Mocky is a busy singer, songwriter, producer and multi-instrumentalist. He has offered his talents to artists such as Kelela, Jamie Lidell, GZA and many others. Yet, in-between co-writing or producing records for his artsy friends like Chilly Gonzales and Feist, Mocky is busy making music of his own. In his career that spans over a decade, he has crossed many genres, including hip hop and electronic music. His 2013 EP, Graveyard Novelas: The Moxtape Vol. I featured a variety of electronic rhythms and was a perfect fit for nightclubs in Berlin, where he lived.
Now, after moving to Los Angeles, Mocky’s new EP Living Time: The Moxtape Vol. II strips the producer of any electronic sounds and reintroduces listeners to his multi-instrumental side. The EP plays like a breath of fresh air and sounds more like a follow-up to his 2009 critically acclaimed Saskamodie album. The EP is a glimpse at what his upcoming record, Key Change, may sound like.
I caught up with Mocky at a busy time in his career. He is in the studio with Feist, working on the finishing touches to his album, promoting the EP, and playing a monthly residency every second Wednesday on the rooftop of the Ace Hotel in Downtown L.A. We discussed the Living Time EP, which is available now, and Key Change, due out in June.
: Before sitting down to record Living Time: The Moxtape Vol. II and the upcoming album Key Change, what state of mind were you in? What was the spark that said, “it’s time for another ‘moxtape?’”
Mocky: I came across a book by my great-grandfather called Living Time and something about it rang true with the times I find myself in. In the book he questions our perception of time and for me, music is the best way to explore these ideas.
: What was the recording process like for Living Time?
Mocky: Most of the tracks on Living Time were made on the sly at other people’s sessions. I would arrive at the studio before anyone else and while soundchecking the instruments I would lay down the entire track. Then, I took stuff home to edit on my own time. Some of the songs were made completely at home, like “Howlin’ at the Moon” and “Les Introvertes.” But, that’s why it’s called a “MOXTAPE” because I really admire the way mixtapes set up a different set of musical expectations than an album.
: Your sound right now is mostly instrumental again. Let’s talk about the instruments on Living Time and Key Change.
Mocky: The first thing I play on any song are the drums. I play and sing the songs in my head while I lay it down. Then I add piano for harmony. I also have a $30 toy bass that I bought at a flea market in London a few years back and it has been on every recording since my Saskamodie album. It’s my only priceless instrument. Other than that I use several stacks of instruments to create new sounds. It’s a bit of a Phil Spector approach, but I can’t divulge more than that.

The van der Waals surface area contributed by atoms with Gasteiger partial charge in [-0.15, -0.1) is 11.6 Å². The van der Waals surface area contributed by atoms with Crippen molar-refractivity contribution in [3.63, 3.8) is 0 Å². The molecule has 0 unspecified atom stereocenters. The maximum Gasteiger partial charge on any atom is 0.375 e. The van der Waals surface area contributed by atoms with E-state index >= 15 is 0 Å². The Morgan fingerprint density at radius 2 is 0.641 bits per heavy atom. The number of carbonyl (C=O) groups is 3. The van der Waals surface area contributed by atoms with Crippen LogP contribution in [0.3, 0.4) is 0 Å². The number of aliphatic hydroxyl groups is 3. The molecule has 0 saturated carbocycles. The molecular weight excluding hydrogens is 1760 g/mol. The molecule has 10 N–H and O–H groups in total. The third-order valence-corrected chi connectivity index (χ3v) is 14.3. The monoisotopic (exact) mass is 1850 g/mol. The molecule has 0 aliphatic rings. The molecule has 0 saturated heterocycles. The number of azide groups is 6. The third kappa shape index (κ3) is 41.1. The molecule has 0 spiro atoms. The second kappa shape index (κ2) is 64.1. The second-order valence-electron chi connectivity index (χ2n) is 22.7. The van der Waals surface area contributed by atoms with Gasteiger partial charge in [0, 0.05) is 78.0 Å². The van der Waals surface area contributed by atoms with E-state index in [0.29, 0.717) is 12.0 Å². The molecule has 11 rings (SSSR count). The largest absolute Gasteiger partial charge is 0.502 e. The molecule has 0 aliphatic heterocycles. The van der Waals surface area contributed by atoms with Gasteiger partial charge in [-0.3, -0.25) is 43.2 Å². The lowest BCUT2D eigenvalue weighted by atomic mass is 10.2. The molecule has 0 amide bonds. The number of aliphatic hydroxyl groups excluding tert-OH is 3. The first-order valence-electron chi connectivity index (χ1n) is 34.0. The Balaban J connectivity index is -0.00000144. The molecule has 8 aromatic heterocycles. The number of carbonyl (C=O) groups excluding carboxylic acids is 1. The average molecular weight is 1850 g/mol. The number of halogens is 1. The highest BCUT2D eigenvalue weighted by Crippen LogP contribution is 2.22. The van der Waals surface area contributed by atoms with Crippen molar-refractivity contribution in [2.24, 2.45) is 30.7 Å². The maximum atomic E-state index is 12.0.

: Your frequent collaborator Feist and singer Kelela contributed to the EP. Can we expect more features on the full-length?
Mocky: Yes, absolutely. That info is still under wraps as I finish the album, but there’s definitely some of the usual suspects as well as a whole new breed of L.A.’s finest.
: Your entire career has not been in front of a beat machine and you discussed with Wired the need for more instruments in music. How did it feel taking steps back from the machine this time opposed to any other time?
Mocky: It feels really good because now I’m in L.A. and there is such a warm community for this type of thing. The techno style ran deep in Berlin and I learned a lot, but in L.A. I’m close culturally and musically to the great music that is closer to what I’m doing. Right now, I’m working with some of the most cutting-edge artists who manage to find innovative ways to apply themselves to and through the technology. You could say the timing is right.
: You mentioned to Wired that key changes in music are a lost art. Can you elaborate on that comment?
Mocky: Key changes happened for a few reasons. Usually it happened because the music needed a lift, or the singers’ and instruments’ ranges were limited, or it just sounded great reaching for notes just out of reach (think of Marvin Gaye and Tammi Terrell at the end of “Ain’t No Mountain High Enough”). These situations don’t occur in modern music as much any more because often there is no real-world application for a song until it is already on the album. It has been really exciting in my own work and in collaborating with musicians in L.A. to push back in these areas and use more classic elements such as key changes, tempo shifts, and dynamics in new contexts. An incredible young producer in L.A. named P. Morris and I have been working on some exciting new material in this direction.
: You’re a notable live performer. Once the album is released, can we expect a tour? This is something people will certainly want to see live.
Mocky: Yes. I am setting up something interesting for July right now that includes my favorite thing, which is to play some dates at nontraditional venues such as off sites and galleries. In the meantime, my gig in downtown L.A. is great place to catch a show.